• Equally as important as choosing the right antimicrobial is choosing the correct dose at the right dosing schedule.
  • In fact, there is evidence to suggest improved outcomes in patients given continous antimicrobial infusions (over hours) rather than intermittent bolus dosing (over minutes).
  • An important cause of underdosing in critically ill patients, especially those with sepsis, is hypoalbuminemia.
  • It is believed that by increasing the unbound fraction, hypoalbuminemia promotes more extensive distribution and greater renal clearance, thereby increasing the risk of underdosing.
  • Take Home Point: Critically ill septic patients with hypoalbuminemia require higher dosages, or alternative regimens, to ensure appropriate antimicrobial coverage.

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Category: Critical Care

Title: Posterior Wall Penetration

Posted: 7/28/2009 by Mike Winters, MD (Updated: 10/22/2019)
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Internal Jugular CVC Placement and Posterior Wall Penetration

  • For a variety of reasons, many critically ill ED patients require central venous access.
  • Ultrasound guidance, especially with catheters placed in the internal jugular (IJ), has become standard practice in many EDs.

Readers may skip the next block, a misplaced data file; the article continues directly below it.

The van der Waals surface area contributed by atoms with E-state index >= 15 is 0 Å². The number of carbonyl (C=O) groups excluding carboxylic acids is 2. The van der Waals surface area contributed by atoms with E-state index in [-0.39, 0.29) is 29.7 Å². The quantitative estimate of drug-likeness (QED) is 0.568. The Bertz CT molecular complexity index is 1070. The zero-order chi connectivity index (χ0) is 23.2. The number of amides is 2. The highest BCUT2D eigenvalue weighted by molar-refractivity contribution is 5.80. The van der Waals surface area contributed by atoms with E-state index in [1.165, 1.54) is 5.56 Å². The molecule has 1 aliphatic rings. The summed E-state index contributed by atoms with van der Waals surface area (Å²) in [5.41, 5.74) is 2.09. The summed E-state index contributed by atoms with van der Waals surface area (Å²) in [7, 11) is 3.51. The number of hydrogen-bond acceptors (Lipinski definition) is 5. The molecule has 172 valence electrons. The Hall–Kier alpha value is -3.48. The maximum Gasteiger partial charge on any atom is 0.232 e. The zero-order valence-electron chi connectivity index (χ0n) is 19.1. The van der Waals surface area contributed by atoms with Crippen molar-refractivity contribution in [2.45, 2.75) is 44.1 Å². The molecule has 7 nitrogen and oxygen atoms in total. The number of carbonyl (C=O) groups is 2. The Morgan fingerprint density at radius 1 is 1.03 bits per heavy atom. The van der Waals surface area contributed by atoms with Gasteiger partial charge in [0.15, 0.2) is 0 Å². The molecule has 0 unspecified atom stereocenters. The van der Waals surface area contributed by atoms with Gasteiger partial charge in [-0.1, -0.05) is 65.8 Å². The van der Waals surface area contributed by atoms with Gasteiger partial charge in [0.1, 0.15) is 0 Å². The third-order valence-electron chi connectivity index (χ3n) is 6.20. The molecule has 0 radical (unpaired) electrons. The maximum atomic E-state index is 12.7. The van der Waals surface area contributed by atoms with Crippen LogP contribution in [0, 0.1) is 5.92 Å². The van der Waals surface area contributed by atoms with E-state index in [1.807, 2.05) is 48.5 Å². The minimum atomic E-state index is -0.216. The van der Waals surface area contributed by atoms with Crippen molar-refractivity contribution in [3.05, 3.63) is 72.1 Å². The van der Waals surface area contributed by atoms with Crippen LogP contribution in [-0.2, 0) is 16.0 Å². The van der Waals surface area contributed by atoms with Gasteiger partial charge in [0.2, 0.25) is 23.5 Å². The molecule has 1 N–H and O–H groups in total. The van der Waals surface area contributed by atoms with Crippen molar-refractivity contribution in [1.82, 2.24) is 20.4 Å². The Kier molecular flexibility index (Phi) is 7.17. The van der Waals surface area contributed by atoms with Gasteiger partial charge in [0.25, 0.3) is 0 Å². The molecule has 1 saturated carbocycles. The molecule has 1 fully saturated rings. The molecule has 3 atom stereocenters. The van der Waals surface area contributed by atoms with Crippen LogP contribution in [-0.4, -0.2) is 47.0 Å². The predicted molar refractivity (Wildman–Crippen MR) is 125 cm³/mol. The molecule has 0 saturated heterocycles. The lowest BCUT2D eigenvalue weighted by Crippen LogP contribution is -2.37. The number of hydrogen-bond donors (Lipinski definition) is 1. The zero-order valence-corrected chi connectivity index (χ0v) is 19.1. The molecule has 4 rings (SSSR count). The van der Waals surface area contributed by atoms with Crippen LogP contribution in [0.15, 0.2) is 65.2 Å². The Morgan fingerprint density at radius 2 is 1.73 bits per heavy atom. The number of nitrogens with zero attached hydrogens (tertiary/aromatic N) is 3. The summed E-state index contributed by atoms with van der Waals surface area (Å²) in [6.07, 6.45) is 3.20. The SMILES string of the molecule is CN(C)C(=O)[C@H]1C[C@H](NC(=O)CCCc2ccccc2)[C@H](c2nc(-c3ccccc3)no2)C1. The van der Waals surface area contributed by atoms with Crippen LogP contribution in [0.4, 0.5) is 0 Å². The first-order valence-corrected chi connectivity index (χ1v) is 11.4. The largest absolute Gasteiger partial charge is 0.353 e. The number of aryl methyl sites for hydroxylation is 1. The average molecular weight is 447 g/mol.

• Ultrasound guidance is associated with higher success rates, reduced insertion attempts, and reduced placement failures.
  • Importantly, ultrasound allows you to visualize the carotid artery which often either partially overlies or even sits direclty under the IJ.
  • Recent literature, however, suggests that posterior wall penetration of the IJ, even with ultrasound guidance, may be much more common than previously thought.
  • Take Home Point: Even when using ultrasound, maintain strict visualization of the needle in the IJ lumen and recognize that posterior wall penetration (into the carotid) can easily occur.

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Dexmedetomidine and the Critically Ill

  • Dexmedetomidine is a newer sedative agent that is being used with increasing frequency in the critically ill
  • A few pieces of information regarding dexmedetomidine:
    • highly selective alpha-2 agonist
    • produces dose-dependent sedation and anxiolysis while maintaining arousability at deep levels of sedation (hypercapnic arousal is preserved)
    • onset of action is approximately 15 minutes with peak concentration achieved in about 1 hour
    • metabolized via the liver
    • no known active or toxic metabolites
    • loading dose of 1 mcg/kg over 10 minutes followed by 0.2 - 0.7 mcg/kg/hr
  • Primary side effect is bradycardia at excessive doses
  • Cost is an issue when compared to propofol and midazolam

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Category: Critical Care

Title: Lorazepam and Propylene Glycol

Posted: 7/14/2009 by Mike Winters, MD (Updated: 10/22/2019)
Click here to contact Mike Winters, MD

Lorazepam Infusions

  • There is some literature that propofol may be better for sedation in the mechanically ventilated patient, yet many emergency physicians still do not have access to the medication
  • Lorazepam infusions are frequently used in many EDs for sedation of the mechanically ventilated patient